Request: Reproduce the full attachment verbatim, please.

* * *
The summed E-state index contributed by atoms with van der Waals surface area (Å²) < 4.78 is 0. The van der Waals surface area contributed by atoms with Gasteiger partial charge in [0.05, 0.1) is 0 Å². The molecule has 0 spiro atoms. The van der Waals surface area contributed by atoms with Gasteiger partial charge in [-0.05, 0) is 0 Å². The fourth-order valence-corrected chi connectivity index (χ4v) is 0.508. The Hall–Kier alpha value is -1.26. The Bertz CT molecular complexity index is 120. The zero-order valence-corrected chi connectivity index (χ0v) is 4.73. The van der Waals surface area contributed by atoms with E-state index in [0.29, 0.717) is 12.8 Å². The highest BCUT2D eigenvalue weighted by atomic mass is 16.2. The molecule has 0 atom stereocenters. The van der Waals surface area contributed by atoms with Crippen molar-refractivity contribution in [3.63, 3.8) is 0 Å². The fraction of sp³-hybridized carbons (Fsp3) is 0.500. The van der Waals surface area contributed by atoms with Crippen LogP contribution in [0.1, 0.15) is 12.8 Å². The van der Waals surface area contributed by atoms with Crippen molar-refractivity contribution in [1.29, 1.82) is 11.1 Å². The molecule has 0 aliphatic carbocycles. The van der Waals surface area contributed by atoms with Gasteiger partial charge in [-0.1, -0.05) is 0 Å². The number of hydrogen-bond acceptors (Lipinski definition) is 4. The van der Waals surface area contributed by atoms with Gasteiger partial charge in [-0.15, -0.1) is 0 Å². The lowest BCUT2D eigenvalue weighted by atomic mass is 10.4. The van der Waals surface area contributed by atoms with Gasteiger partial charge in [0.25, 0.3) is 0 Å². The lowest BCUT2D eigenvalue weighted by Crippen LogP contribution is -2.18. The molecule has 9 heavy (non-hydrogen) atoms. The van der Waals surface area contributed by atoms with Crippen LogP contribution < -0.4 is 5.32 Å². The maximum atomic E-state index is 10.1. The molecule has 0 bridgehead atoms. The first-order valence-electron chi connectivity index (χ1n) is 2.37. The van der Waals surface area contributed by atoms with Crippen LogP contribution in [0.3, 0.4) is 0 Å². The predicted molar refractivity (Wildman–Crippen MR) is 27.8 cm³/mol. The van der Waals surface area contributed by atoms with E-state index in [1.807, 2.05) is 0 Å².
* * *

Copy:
The summed E-state index contributed by atoms with van der Waals surface area (Å²) < 4.78 is 0. The van der Waals surface area contributed by atoms with Gasteiger partial charge in [0.05, 0.1) is 0 Å². The molecule has 0 spiro atoms. The van der Waals surface area contributed by atoms with Gasteiger partial charge in [-0.05, 0) is 0 Å². The fourth-order valence-corrected chi connectivity index (χ4v) is 0.508. The Hall–Kier alpha value is -1.26. The Bertz CT molecular complexity index is 120. The zero-order valence-corrected chi connectivity index (χ0v) is 4.73. The van der Waals surface area contributed by atoms with E-state index in [0.29, 0.717) is 12.8 Å². The highest BCUT2D eigenvalue weighted by atomic mass is 16.2. The molecule has 0 atom stereocenters. The van der Waals surface area contributed by atoms with Crippen molar-refractivity contribution in [3.63, 3.8) is 0 Å². The fraction of sp³-hybridized carbons (Fsp3) is 0.500. The van der Waals surface area contributed by atoms with Crippen LogP contribution in [0.1, 0.15) is 12.8 Å². The van der Waals surface area contributed by atoms with Crippen molar-refractivity contribution in [1.29, 1.82) is 11.1 Å². The molecule has 0 aliphatic carbocycles. The van der Waals surface area contributed by atoms with Gasteiger partial charge in [-0.1, -0.05) is 0 Å². The number of hydrogen-bond acceptors (Lipinski definition) is 4. The van der Waals surface area contributed by atoms with Gasteiger partial charge in [-0.15, -0.1) is 0 Å². The lowest BCUT2D eigenvalue weighted by atomic mass is 10.4. The van der Waals surface area contributed by atoms with Gasteiger partial charge in [0.25, 0.3) is 0 Å². The lowest BCUT2D eigenvalue weighted by Crippen LogP contribution is -2.18. The molecule has 9 heavy (non-hydrogen) atoms. The van der Waals surface area contributed by atoms with Crippen LogP contribution < -0.4 is 5.32 Å². The maximum atomic E-state index is 10.1. The molecule has 0 bridgehead atoms. The first-order valence-electron chi connectivity index (χ1n) is 2.37. The van der Waals surface area contributed by atoms with Crippen LogP contribution in [0.3, 0.4) is 0 Å². The predicted molar refractivity (Wildman–Crippen MR) is 27.8 cm³/mol. The van der Waals surface area contributed by atoms with E-state index in [1.807, 2.05) is 0 Å².